they might have some jurisdiction over.

> they either tell me no one else has mentioned it,

Probably true.  So don't do that.

> or just pat me on the head to mollify me.

But if they told you directly you're a moron wasting their time, you might
make a scene and waste even more of their time.  The politely dismissive
response makes sense when you think about it.

> I consider it bad coding!

Now, now, it's not all that bad. (virtual pat on the head)


********************************************************************
Embed Inc, Littleton Massachusetts, http://www.embedinc.com/products
(978) 742-9014.  Gold level PIC consultants since 2000

2011\02\08@122555 by Bob Blick

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On Tue, 08 Feb 2011 17:15 +1000, "cdb" wrote:
>  I find it remarkable and short sighted, that organisations and companies
> in this day and age code their webforms to not recognise email addresses
> from outside the main country they do business in.

Nothing worth forwarding from the help wanted ads today?

Thank you for telling me about this! I'll write my representative!

It brightens my day to hear one more person complaining about something
that is not only minor, but is also something that doesn't affect me.

Oh, lucky us, there are people adding their own pet peeves to this
thread! We are more important now!

I am looking forward to tomorrow's gem.

Bob

-- http://www.fastmail.fm - Accessible with your email software
                         or over the web

2011\02\08@132352 by Oli Glaser

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On 08/02/2011 17:25, Bob Blick wrote:
> On Tue, 08 Feb 2011 17:15 +1000, "cdb" wrote:
>>   I find it remarkable and short sighted, that organisations and companies
>> in this day and age code their webforms to not recognise email addresses
>> from outside the main country they do business in.
> Nothing worth forwarding from the help wanted ads today?
>
> Thank you for telling me about this! I'll write my representative!
>
> It brightens my day to hear one more person complaining about something
> that is not only minor, but is also something that doesn't affect me.
>
> Oh, lucky us, there are people adding their own pet peeves to this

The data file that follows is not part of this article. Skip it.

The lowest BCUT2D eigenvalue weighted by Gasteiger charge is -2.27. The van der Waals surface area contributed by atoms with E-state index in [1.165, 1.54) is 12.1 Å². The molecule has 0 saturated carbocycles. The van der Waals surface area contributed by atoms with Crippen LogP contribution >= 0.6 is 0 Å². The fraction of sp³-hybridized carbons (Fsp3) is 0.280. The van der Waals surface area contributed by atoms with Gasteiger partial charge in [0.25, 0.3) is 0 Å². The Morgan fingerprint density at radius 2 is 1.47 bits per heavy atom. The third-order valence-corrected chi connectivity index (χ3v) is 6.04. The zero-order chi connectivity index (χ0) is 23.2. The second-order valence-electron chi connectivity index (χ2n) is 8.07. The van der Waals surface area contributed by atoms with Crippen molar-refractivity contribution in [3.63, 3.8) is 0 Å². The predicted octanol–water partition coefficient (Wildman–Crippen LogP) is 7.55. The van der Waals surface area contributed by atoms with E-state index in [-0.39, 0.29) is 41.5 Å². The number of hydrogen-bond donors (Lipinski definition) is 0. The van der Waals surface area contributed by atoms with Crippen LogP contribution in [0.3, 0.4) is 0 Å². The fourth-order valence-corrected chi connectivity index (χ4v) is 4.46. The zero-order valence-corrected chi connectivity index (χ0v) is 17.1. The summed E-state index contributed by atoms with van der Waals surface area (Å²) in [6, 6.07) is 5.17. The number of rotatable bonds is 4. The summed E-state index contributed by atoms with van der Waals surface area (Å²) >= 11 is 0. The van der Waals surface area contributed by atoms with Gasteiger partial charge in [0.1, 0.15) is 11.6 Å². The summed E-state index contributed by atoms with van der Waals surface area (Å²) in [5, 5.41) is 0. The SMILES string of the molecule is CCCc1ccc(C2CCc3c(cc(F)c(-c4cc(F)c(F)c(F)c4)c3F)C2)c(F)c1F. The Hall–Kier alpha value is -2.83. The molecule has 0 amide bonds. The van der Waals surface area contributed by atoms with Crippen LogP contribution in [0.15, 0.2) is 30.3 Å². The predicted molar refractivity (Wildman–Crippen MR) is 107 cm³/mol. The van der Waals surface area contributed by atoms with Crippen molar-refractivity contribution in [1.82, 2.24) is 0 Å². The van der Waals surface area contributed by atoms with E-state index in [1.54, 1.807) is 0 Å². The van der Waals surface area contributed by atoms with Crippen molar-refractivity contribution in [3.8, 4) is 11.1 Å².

> thread! We are more important now!
>
> I am looking forward to tomorrow's gem.
>
> Bob
>

If complaining about something minor is silly, then is complaining about complaining about something minor even sillier?
Sounds like it might do you good to indulge in the odd minor moan occasionally.. :-)

2011\02\08@132840 by Justin Richards

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If my sarcasm detector is functioning, then Bob has just added his pet
peeve to the thread,
>
> Oh, lucky us, there are people adding their own pet peeves to this
> thread! We are more important now!
>
> I am looking forward to tomorrow's gem.
>
> Bob

2011\02\08@134818 by Herbert Graf

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On Tue, 2011-02-08 at 10:17 +0000, Philip Pemberton wrote:
> On 08/02/11 07:15, cdb wrote:
> > I am unable to use a webform for ING bank in Australia as it doesn't except
> > any addresses that aren't .com or .com.au .
>
> I've had websites reject my .me.uk domain. "Top-level domain is not
> valid, please ensure you have typed it correctly."
>
> By all means make sure the domain-part of my email address resolves
> properly, but don't reject it just because you're too lazy to update
> your TLD list. After all, .me.uk has only been around since what, 2002?
> I know I've had mine since 2004...

I doubt there is a "TLD list". My guess is they are simply checking the
length of your TLD. The shortest you normally see a .com is 3
characters, so anything less they assume you either made an error or are
trying to hoodwink them.

For example, on many webforms that require personal information I put
"fake" information, an example is for phone number I put 416-555-1212.
MANY webforms these days detect the -555- and reject it.

TTYL

2011\02\08@143448 by cdb

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:: Nothing worth forwarding from the help wanted ads today?

No not today, but there is always tomorrow.

:: I am looking forward to tomorrow's gem.

Well I was going to 'sound' off about the modern approach to electronics apprentices (and possibly apprenticeships in general)and how their education might be falling short and they are being used, which has been irking me for some time, but I suppose now I'll have to submit the topic idea for editorial consideration in readiness for possible publication in Pet Peevers Monthly.

Colin


--
cdb, colinspamKILLspambtech-online.co.uk on 9/02/2011
Web presence: http://www.btech-online.co.uk   Hosted by:  http://www.justhost.com.au
 

2011\02\08@144718 by Robert Csaba Molnar